Provided by: spass_3.7-4_amd64 bug


       dfg2dfg - calculate approximations of problems


       dfg2dfg [-horn] [-monadic] [-linear] [-shallow] [infile] [outfile]


       dfg2dfg is a program that reads clauses from an input file in DFG syntax.  It then
       calculates an approximation of the clause set depending on the command line options.
       Finally it writes the approximated clause set in DFG syntax to a file.

       If neither infile nor outfile are given, dfg2dfg reads from standard input and writes to
       standard output.  If one file name is given, it reads from that file and writes the output
       to standard output.  If more than one file name is given, dfg2dfg reads from the first
       file and writes to the second.

       The approximations are described in technical detail in the separate paper
       included in the SPASS distribution.


       dfg2dfg has four different command line options that may be combined.

           This option enables the transformation of non-horn clauses into horn clauses.  Each
           non-horn clause with n positive literals is transformed into n horn clauses, where the
           i-th clause contains the i-th positive literal and all negative literals of the non-
           horn clause.  See also section 3 of the paper.

           With this option atoms with non-monadic predicate symbols are transformed into monadic
           atoms.  If n is omitted or n=1 a term encoding is applied, i.e., all non-monadic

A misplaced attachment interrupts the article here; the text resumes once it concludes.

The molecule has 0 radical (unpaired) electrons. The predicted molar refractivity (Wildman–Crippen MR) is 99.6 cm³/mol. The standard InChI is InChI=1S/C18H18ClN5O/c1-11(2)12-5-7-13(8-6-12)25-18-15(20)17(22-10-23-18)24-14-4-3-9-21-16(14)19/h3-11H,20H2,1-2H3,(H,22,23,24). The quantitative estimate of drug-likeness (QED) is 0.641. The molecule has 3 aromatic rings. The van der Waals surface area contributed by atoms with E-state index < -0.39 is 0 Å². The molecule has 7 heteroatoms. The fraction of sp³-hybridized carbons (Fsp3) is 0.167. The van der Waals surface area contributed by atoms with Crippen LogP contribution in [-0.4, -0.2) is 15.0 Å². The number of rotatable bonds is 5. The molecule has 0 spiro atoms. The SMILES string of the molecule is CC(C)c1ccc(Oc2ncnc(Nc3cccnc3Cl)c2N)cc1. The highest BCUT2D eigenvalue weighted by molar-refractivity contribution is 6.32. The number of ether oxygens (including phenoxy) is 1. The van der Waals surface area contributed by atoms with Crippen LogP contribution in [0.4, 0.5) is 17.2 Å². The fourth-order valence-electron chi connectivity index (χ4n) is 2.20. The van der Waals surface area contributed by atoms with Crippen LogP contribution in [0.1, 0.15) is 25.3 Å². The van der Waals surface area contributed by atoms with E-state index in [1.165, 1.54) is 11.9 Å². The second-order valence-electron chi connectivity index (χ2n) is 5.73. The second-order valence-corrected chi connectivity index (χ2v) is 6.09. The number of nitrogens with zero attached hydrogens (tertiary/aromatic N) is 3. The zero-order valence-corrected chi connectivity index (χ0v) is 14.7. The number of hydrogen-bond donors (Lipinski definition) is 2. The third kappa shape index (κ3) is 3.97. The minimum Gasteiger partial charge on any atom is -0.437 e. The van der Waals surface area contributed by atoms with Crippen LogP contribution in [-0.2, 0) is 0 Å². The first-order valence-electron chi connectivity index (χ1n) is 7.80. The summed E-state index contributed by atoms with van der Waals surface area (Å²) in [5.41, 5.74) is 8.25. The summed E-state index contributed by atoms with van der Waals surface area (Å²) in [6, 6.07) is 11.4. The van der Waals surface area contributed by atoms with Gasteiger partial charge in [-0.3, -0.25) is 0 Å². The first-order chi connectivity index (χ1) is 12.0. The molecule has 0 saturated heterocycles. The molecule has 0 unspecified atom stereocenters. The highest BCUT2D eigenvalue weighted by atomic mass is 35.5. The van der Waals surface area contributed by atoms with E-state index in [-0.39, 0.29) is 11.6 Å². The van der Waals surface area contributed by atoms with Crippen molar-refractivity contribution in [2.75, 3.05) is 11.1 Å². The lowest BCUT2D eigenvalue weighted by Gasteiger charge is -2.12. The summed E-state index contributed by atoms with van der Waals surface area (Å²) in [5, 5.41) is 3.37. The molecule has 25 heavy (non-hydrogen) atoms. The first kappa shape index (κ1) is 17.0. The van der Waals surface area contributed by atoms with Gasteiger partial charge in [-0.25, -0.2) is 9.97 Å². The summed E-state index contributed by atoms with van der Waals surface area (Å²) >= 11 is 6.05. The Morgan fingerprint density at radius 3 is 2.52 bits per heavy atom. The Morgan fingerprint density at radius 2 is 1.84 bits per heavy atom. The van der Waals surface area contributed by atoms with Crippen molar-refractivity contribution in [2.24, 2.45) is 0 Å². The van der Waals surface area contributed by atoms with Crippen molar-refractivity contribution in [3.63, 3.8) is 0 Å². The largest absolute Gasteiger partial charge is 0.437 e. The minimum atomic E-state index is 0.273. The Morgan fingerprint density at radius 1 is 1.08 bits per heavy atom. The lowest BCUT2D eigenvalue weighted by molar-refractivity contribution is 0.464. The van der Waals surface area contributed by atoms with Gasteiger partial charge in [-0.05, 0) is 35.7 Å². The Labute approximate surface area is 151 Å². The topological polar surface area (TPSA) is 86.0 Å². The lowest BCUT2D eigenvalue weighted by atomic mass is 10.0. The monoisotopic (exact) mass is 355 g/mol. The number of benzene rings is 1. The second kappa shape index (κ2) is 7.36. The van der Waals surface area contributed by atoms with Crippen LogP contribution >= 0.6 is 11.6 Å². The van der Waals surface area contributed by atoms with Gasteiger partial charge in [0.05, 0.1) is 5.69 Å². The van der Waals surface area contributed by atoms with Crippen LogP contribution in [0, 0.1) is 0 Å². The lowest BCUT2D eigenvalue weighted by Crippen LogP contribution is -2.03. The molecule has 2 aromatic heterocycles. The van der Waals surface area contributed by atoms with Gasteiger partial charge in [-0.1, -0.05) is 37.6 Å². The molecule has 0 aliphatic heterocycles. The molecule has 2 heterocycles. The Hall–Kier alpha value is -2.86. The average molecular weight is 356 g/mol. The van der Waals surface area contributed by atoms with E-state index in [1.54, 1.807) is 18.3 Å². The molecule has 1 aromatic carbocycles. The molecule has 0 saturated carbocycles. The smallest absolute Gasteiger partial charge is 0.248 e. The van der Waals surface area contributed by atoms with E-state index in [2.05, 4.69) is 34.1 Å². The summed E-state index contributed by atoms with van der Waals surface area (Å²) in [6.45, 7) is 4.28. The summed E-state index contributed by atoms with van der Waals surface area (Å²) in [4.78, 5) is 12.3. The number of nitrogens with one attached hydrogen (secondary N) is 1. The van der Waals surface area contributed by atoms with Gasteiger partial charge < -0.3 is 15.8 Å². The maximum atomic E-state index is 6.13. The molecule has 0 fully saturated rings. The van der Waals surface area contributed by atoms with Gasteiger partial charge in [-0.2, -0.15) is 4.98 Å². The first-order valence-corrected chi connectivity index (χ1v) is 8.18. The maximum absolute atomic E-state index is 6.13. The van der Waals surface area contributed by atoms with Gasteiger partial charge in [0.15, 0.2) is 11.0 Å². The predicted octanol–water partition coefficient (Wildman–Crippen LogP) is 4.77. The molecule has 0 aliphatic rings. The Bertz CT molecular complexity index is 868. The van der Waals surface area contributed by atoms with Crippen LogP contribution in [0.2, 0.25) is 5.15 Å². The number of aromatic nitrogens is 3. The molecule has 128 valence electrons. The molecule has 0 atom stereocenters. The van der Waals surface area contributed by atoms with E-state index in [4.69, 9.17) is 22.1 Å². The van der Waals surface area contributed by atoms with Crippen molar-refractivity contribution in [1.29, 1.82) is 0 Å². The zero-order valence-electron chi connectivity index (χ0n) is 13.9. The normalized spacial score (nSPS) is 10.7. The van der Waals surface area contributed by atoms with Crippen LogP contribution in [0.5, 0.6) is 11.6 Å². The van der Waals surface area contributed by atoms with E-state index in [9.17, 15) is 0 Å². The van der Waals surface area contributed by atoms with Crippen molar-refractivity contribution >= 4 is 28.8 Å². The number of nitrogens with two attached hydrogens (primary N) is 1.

predicates are moved to the term level.  With n=2 a projection is applied. All non-
           monadic atoms are replaced by their monadic argument projections.  See section 4.1
           section 4.2 of the paper for more details.

           This approximation transforms a clause with monadic literals and non-linear variable
           occurrences in succedent atoms, into a new clause with possibly more negative
           literals, that doesn't contain any non-linear variables in the succedent.  See section
           5 of the paper for details.

           This transformation tries to reduce the depth of the terms in positive literals.  The
           transformation is applied to horn clauses with monadic literals only.  If n is omitted
           or n=1 a strict transformation is applied, that is equivalence preserving, however.
           For n=2 some preconditions are removed.  This allows the transformation to be applied
           more often, but the transformation isn't equivalence preserving any more.  For n=3
           even more preconditions are removed.  Take a look at section 6.n of the paper for the
           details of the command line option -monadic=n.




       Enno Keen

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